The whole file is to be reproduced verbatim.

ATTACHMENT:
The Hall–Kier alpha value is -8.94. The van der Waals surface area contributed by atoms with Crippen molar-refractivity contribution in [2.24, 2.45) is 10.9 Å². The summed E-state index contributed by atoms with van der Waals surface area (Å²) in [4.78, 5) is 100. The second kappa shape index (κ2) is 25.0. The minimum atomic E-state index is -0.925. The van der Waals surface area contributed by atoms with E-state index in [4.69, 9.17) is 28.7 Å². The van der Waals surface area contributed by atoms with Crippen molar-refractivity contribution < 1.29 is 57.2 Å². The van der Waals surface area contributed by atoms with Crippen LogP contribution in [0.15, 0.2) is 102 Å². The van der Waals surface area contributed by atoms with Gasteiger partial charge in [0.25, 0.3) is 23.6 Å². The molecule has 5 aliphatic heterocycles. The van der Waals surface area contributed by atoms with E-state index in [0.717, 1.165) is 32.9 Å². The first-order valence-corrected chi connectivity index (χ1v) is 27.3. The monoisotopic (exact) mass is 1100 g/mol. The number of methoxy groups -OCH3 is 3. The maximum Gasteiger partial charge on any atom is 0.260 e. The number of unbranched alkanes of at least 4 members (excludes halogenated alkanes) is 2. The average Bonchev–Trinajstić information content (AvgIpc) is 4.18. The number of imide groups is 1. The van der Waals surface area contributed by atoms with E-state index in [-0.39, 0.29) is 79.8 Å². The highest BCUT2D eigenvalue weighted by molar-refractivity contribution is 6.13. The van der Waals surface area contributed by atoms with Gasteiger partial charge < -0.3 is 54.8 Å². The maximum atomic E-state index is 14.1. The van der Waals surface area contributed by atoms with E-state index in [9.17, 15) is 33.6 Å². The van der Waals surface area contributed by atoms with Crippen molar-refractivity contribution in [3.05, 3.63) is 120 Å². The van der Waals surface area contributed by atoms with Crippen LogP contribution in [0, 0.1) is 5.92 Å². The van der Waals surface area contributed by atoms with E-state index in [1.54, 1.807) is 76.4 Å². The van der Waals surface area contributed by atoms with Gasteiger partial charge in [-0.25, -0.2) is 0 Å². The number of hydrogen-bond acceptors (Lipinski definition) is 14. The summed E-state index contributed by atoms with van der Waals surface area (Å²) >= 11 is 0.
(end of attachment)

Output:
The Hall–Kier alpha value is -8.94. The van der Waals surface area contributed by atoms with Crippen molar-refractivity contribution in [2.24, 2.45) is 10.9 Å². The summed E-state index contributed by atoms with van der Waals surface area (Å²) in [4.78, 5) is 100. The second kappa shape index (κ2) is 25.0. The minimum atomic E-state index is -0.925. The van der Waals surface area contributed by atoms with E-state index in [4.69, 9.17) is 28.7 Å². The van der Waals surface area contributed by atoms with Crippen molar-refractivity contribution < 1.29 is 57.2 Å². The van der Waals surface area contributed by atoms with Crippen LogP contribution in [0.15, 0.2) is 102 Å². The van der Waals surface area contributed by atoms with Gasteiger partial charge in [0.25, 0.3) is 23.6 Å². The molecule has 5 aliphatic heterocycles. The van der Waals surface area contributed by atoms with E-state index in [0.717, 1.165) is 32.9 Å². The first-order valence-corrected chi connectivity index (χ1v) is 27.3. The monoisotopic (exact) mass is 1100 g/mol. The number of methoxy groups -OCH3 is 3. The maximum Gasteiger partial charge on any atom is 0.260 e. The number of unbranched alkanes of at least 4 members (excludes halogenated alkanes) is 2. The average Bonchev–Trinajstić information content (AvgIpc) is 4.18. The number of imide groups is 1. The van der Waals surface area contributed by atoms with E-state index in [-0.39, 0.29) is 79.8 Å². The highest BCUT2D eigenvalue weighted by molar-refractivity contribution is 6.13. The van der Waals surface area contributed by atoms with Gasteiger partial charge < -0.3 is 54.8 Å². The maximum atomic E-state index is 14.1. The van der Waals surface area contributed by atoms with E-state index in [9.17, 15) is 33.6 Å². The van der Waals surface area contributed by atoms with Crippen molar-refractivity contribution in [3.05, 3.63) is 120 Å². The van der Waals surface area contributed by atoms with Crippen LogP contribution in [0, 0.1) is 5.92 Å². The van der Waals surface area contributed by atoms with E-state index in [1.54, 1.807) is 76.4 Å². The van der Waals surface area contributed by atoms with Gasteiger partial charge in [-0.25, -0.2) is 0 Å². The number of hydrogen-bond acceptors (Lipinski definition) is 14. The summed E-state index contributed by atoms with van der Waals surface area (Å²) >= 11 is 0.